Rights vs. risk: Living near canals and areas of danger in Utah
Laura Seitz, Deseret News
SALT LAKE CITY — A muddy tree stump and orange caution fencing border a drying canal bed, a reminder of the water that coursed through this section of the North Jordan Canal before it burst Saturday afternoon.
Just beyond sits a wooden canopy playground set, unharmed by the torrent of water that came coursing through the yard, damaging this and seven other homes on Saddle Bluff Drive.
It's part of the hit-and-miss nature of disasters: Some things are spared, others destroyed. It's what keeps Elena Odorizzi, a resident of the street, awake at night, fearing a breach could happen again.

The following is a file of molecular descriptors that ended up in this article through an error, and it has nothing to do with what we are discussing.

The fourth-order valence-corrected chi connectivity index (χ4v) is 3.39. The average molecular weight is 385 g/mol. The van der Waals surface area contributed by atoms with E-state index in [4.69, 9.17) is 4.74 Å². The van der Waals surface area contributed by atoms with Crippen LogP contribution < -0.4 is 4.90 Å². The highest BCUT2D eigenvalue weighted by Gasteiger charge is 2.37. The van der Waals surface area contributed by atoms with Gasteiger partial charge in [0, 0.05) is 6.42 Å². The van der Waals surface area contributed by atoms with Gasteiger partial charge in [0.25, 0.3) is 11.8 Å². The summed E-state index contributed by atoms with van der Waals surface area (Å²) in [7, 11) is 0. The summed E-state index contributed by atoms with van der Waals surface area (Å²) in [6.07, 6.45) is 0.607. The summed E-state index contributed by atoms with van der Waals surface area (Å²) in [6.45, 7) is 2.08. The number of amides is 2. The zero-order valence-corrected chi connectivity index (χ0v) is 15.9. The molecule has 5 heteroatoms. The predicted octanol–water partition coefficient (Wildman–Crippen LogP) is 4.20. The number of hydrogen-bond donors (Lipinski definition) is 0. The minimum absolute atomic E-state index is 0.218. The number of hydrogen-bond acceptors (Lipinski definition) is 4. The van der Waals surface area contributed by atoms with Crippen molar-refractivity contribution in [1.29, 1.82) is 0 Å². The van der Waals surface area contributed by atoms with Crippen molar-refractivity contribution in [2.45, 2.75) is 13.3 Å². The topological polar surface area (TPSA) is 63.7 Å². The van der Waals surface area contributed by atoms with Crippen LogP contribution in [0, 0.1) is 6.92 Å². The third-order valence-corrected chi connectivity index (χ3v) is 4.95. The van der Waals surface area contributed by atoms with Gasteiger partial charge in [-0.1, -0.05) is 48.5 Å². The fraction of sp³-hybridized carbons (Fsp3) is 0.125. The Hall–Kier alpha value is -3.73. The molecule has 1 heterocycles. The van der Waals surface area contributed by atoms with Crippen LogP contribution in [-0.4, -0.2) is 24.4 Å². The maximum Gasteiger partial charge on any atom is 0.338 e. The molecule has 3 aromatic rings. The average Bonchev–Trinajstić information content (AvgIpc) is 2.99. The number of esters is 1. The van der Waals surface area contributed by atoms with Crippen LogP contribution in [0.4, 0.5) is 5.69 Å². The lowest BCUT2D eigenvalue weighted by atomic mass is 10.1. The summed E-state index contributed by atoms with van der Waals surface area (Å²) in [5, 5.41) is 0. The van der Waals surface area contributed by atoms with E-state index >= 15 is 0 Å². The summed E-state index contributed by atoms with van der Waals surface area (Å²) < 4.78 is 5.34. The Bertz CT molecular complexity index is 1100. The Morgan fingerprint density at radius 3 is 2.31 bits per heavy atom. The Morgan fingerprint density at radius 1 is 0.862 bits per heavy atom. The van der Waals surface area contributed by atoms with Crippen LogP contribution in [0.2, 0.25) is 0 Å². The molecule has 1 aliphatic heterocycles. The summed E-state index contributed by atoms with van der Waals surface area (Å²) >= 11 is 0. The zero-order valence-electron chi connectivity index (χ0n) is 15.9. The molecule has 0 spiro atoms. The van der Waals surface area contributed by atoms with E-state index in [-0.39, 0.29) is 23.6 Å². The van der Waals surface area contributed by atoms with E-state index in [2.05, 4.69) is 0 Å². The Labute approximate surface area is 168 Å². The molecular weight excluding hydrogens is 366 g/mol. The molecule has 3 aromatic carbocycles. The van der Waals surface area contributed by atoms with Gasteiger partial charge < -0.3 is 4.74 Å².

"I'm scared to death," Odorizzi said.
This Murray neighborhood learned firsthand the risks of living by a canal. But it is just one of many neighborhoods that lie below canal lines in Salt Lake County, and among neighborhoods where hundreds of thousands of Utah residents live in areas of risk.
Flood, fire and landslide zones are lined by homes, and a majority of Utahns are also at risk of being severely impacted by earthquake, according to Lincoln Shurtz, director of government affairs for the League of Cities and Towns.
More than 80 percent of Utahns live and work along the Wasatch Front, which has the Wasatch Fault Zone and fault lines through West Valley, Taylorsville and along the east bench, among other areas. Yet only 13 percent of property owners in Utah have earthquake insurance.
Everyone in Utah is at risk for a flood, said Doug Bausch, Federal Emergency Management Agency region VIII earthquake manager, and 99 percent of Utah residents live in communities that are eligible for federal flood insurance. In spite of this, only 4,500 properties statewide have flood insurance, according to the national flood insurance program.